The funding will create the Stanford Institute for Innovation in Developing Economies (SIID, but referred to as "SEED"), which will help develop entrepreneurship in countries where the per-capita income is less than $1.25 per day. An estimated 1 billion people worldwide live at that level, business school officials said.
Robert King is an investment partner at Peninsula Capital in Menlo Park and a 1960 Stanford graduate business school alum. He said he was inspired by the success of one entrepreneurial venture, led by two entrepreneurs whom one of his houseguests introduced.
King provided seed money for Baidu, a Chinese-language search engine, which later debuted on NASDAQ in 2005. Baidu now employs 10,000 people in China, he said.
"We believe that innovation and entrepreneurship are the engines of growth to lift people out of poverty. And we believe Stanford's tradition of innovation coupled with a forward-thinking global bias as well as its multidisciplinary resources will make a real impact," he said.
Hau Lee, a professor of operations, information and technology at the Graduate School of Business, will head SEED. He said the institute will provide on-the-ground support for entrepreneurs, offer new courses and engage in research. Training programs could help local farmers to be independent, while funding and mentoring could help expand the work of overseas entrepreneurs, he said.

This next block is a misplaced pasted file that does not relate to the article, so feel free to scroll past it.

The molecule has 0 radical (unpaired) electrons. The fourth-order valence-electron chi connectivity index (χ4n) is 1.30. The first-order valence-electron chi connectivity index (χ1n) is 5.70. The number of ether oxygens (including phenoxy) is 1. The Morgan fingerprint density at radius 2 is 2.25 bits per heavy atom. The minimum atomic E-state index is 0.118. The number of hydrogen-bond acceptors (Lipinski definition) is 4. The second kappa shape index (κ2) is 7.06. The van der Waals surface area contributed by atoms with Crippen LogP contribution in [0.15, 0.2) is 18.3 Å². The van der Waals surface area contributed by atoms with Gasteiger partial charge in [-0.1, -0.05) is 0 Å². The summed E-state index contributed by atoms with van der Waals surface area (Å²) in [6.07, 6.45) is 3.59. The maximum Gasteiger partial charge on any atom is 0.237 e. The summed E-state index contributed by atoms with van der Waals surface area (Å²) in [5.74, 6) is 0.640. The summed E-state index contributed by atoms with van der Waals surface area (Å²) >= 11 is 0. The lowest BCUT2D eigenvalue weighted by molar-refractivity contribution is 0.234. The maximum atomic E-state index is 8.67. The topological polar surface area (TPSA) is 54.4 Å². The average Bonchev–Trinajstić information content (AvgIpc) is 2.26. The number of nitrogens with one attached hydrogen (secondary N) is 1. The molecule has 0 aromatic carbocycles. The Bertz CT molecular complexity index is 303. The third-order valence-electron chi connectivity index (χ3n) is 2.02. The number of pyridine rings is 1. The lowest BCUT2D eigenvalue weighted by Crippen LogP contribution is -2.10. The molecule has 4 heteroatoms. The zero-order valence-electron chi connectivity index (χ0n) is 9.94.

Stanford students will be able to travel to developing countries to work on socially conscious projects, such as product development, through the institute.
Employing entrepreneurship to build up economies "is distinct from providing humanitarian aid and relief. It is turning people from receivers of aid to self-employed or the working," Lee said.
The Graduate School of Business and Stanford's Hasso Plattner Institute of Design have already pioneered a program in which students collaborate with overseas organizations to identify needs and create new ventures. Two such examples are d.light, a consumer-products company serving people without electricity, and Driptech, a water-technologies firm that produces affordable, high-quality irrigation systems designed for small-plot farmers.
Garth Saloner, business-school dean, said many students want to work on the global level, making people's lives better through business, education, health care and governance.
He called SEED "an enormous opportunity for Stanford students, faculty and on-the-ground entrepreneurs."
"There are very few settled solutions about how best to alleviate poverty in a wide range of contexts, which means there is plenty of opportunity to uncover, share and apply new insights," Saloner said.
Lee has had his own first-hand experiences with the societal impact of business.
"I did a hazelnut plantation in Bhutan so that people didn't have to be migrants," he said. Prior to the project, village children were mostly raised without their fathers, and many areas had been deforested. But now, locals are able to stay home and work at the plantation. The fields and woodlands have been restored.
And 25 percent of the company's profits go back to the community, he said.
Social entrepreneurship also has positive political effects, he said. Local farmers are welcoming foreigners.
"They are not viewing it as Western capitalism coming in. It's having a positive impact," he said.
Stanford has received other large gifts: $400 million from the Hewlett Foundation in 2001 ($100 million for matching undergraduate scholarships and $300 million to the School of Humanities and Sciences); $100 million from real-estate developer John Arrillaga in 2006; $105 million from Nike founder Phil Knight in 2006; and $75 million from Business Wire founder Lorry Lokey in 2008.
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